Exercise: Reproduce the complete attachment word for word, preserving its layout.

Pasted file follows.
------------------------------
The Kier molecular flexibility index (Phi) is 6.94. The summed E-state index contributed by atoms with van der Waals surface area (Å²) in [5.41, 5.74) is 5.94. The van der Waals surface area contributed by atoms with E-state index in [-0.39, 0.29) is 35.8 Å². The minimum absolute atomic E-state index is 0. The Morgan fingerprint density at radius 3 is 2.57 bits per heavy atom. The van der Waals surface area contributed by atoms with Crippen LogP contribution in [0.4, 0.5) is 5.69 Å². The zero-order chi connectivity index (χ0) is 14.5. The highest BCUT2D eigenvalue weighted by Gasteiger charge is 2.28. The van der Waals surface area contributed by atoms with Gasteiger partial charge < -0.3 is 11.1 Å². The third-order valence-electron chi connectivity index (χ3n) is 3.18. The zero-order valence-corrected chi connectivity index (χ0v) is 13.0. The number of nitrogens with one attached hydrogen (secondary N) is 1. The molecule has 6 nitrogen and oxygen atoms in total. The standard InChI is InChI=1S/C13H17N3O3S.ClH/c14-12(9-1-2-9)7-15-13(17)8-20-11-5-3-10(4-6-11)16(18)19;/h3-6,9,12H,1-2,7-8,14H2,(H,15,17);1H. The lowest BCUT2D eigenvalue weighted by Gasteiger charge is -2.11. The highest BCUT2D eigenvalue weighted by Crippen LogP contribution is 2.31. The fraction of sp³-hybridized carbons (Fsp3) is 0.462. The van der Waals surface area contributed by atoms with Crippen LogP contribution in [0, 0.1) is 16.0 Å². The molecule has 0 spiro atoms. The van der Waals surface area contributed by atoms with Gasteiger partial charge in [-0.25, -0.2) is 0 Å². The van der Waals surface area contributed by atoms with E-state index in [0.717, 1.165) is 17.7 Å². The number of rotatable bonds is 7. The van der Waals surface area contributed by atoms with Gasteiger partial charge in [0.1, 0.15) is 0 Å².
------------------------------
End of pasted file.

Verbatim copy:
The Kier molecular flexibility index (Phi) is 6.94. The summed E-state index contributed by atoms with van der Waals surface area (Å²) in [5.41, 5.74) is 5.94. The van der Waals surface area contributed by atoms with E-state index in [-0.39, 0.29) is 35.8 Å². The minimum absolute atomic E-state index is 0. The Morgan fingerprint density at radius 3 is 2.57 bits per heavy atom. The van der Waals surface area contributed by atoms with Crippen LogP contribution in [0.4, 0.5) is 5.69 Å². The zero-order chi connectivity index (χ0) is 14.5. The highest BCUT2D eigenvalue weighted by Gasteiger charge is 2.28. The van der Waals surface area contributed by atoms with Gasteiger partial charge < -0.3 is 11.1 Å². The third-order valence-electron chi connectivity index (χ3n) is 3.18. The zero-order valence-corrected chi connectivity index (χ0v) is 13.0. The number of nitrogens with one attached hydrogen (secondary N) is 1. The molecule has 6 nitrogen and oxygen atoms in total. The standard InChI is InChI=1S/C13H17N3O3S.ClH/c14-12(9-1-2-9)7-15-13(17)8-20-11-5-3-10(4-6-11)16(18)19;/h3-6,9,12H,1-2,7-8,14H2,(H,15,17);1H. The lowest BCUT2D eigenvalue weighted by Gasteiger charge is -2.11. The highest BCUT2D eigenvalue weighted by Crippen LogP contribution is 2.31. The fraction of sp³-hybridized carbons (Fsp3) is 0.462. The van der Waals surface area contributed by atoms with Crippen LogP contribution in [0, 0.1) is 16.0 Å². The molecule has 0 spiro atoms. The van der Waals surface area contributed by atoms with Gasteiger partial charge in [-0.25, -0.2) is 0 Å². The van der Waals surface area contributed by atoms with E-state index in [0.717, 1.165) is 17.7 Å². The number of rotatable bonds is 7. The van der Waals surface area contributed by atoms with Gasteiger partial charge in [0.1, 0.15) is 0 Å².